United States District Court, S.D. Indiana, Terre Haute Division
June 22, 2015
JAMES GENE WILSON, Plaintiff,
MICHAEL R. KERMON, JOHN LAYTON, JEFF NEEL, DAVID SHIRCLIFF, KATHERINE GREORY, MICHAEL PENCE, BALLARD Mayor, BRUCE LEMON, ROBERT CLOVER, JERRY ELLIS, Defendants.
Entry Directing Further Proceedings
WILLIAM T. LAWRENCE, District Judge.
The plaintiff shall have through July 22, 2015, in which to either pay the $400.00 filing fee for this action or demonstrate that he lacks the financial ability to do so. If he seeks leave to proceed in forma pauperis, his request must be accompanied by a copy of the transactions associated with his institution trust account for the 6-month period preceding the filing of this action on June 17, 2015.
The complaint is subject to the screening requirement of 28 U.S.C. § 1915A(b). Pursuant to this statute, "[a] complaint is subject to dismissal for failure to state a claim if the allegations, taken as true, show that plaintiff is not entitled to relief." Jones v. Bock, 549 U.S. 199, 215 (2007). In determining whether the complaint states a claim, the Court applies the same standard as when addressing a motion to dismiss under Federal Rule of Civil Procedure 12(b)(6). See Lagerstrom v. Kingston, 463 F.3d 621, 624 (7th Cir. 2006). To survive dismissal under federal pleading standards,
[the] complaint must contain sufficient factual matter, accepted as true, to state a claim to relief that is plausible on its face. A claim has facial plausibility when the plaintiff pleads factual content that allows the court to draw the reasonable inference that the defendant is liable for the misconduct alleged.
Ashcroft v. Iqbal, 556 U.S. 662, 678 (2009). Thus, a "plaintiff must do better than putting a few words on paper that, in the hands of an imaginative reader, might suggest that something has happened to her that might be redressed by the law." Swanson v. Citibank, N.A., 614 F.3d 400, 403 (7th Cir. 2010) (emphasis in original).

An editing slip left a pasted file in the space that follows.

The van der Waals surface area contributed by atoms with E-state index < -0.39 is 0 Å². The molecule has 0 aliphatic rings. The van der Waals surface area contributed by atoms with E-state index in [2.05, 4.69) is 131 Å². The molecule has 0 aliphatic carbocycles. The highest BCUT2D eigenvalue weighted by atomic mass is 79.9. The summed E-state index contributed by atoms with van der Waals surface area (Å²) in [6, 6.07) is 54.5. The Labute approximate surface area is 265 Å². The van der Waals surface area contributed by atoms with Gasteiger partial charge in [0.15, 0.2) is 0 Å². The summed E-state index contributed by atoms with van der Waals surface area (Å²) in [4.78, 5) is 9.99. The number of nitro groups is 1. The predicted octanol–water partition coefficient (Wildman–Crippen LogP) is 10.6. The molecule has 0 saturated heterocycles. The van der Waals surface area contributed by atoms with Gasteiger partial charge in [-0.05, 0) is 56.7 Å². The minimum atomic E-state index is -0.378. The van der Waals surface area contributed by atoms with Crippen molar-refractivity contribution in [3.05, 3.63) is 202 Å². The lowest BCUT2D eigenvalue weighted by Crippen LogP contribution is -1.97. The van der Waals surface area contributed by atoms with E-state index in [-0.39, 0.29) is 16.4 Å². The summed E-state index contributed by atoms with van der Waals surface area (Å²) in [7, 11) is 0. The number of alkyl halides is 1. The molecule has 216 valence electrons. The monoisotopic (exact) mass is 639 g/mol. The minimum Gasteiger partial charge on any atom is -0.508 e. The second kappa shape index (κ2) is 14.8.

As presented the complaint fails to state a plausible claim for relief against any defendant. Much of the complaint is a listing of legal claims and conclusions devoid of the factual basis to support such claims. The complaint is also subject to dismissal to the extent that it improperly joins unique claims against different defendants. Because the Court has been unable to identify a viable claim for relief against any particular defendant, the complaint is subject to dismissal.
The dismissal of the complaint will not in this instance lead to the dismissal of the action at present. Instead, the plaintiff shall have through July 22, 2015, in which to file an amended complaint.
In filing an amended complaint, the plaintiff shall conform to the following guidelines: (a) the amended complaint shall comply with the requirement of Rule 8(a)(2) of the Federal Rules of Civil Procedure that pleadings contain "a short and plain statement of the claim showing that the pleader is entitled to relief...., " which is sufficient to provide the defendant with "fair notice" of the claim and its basis. Erickson v. Pardus, 551 U.S. 89, 93 (2007) (per curiam) (citing Bell Atl. Corp. v. Twombly, 550 U.S. 544, 555 (2007) and quoting Fed.R.Civ.P. 8(a)(2)); (b) the amended complaint must include a demand for the relief sought; (c) the amended complaint must identify what legal injury they claim to have suffered and what persons are responsible for each such legal injury; and (d) the amended complaint must include the case number referenced in the caption of this Entry. The plaintiff is further notified that "[u]nrelated claims against different defendants belong in different suits." George v. Smith, 507 F.3d 605, 607 (7th Cir. 2007).
In organizing his complaint, the plaintiff may benefit from utilizing the Court's complaint form. The clerk is directed to include a copy of the prisoner civil rights complaint form along with the plaintiff's copy of this Entry.
If an amended complaint is filed as directed above, it will be screened. If no amended complaint is filed, this action will be dismissed for failure to state a claim upon which relief may be granted.
IT IS SO ORDERED.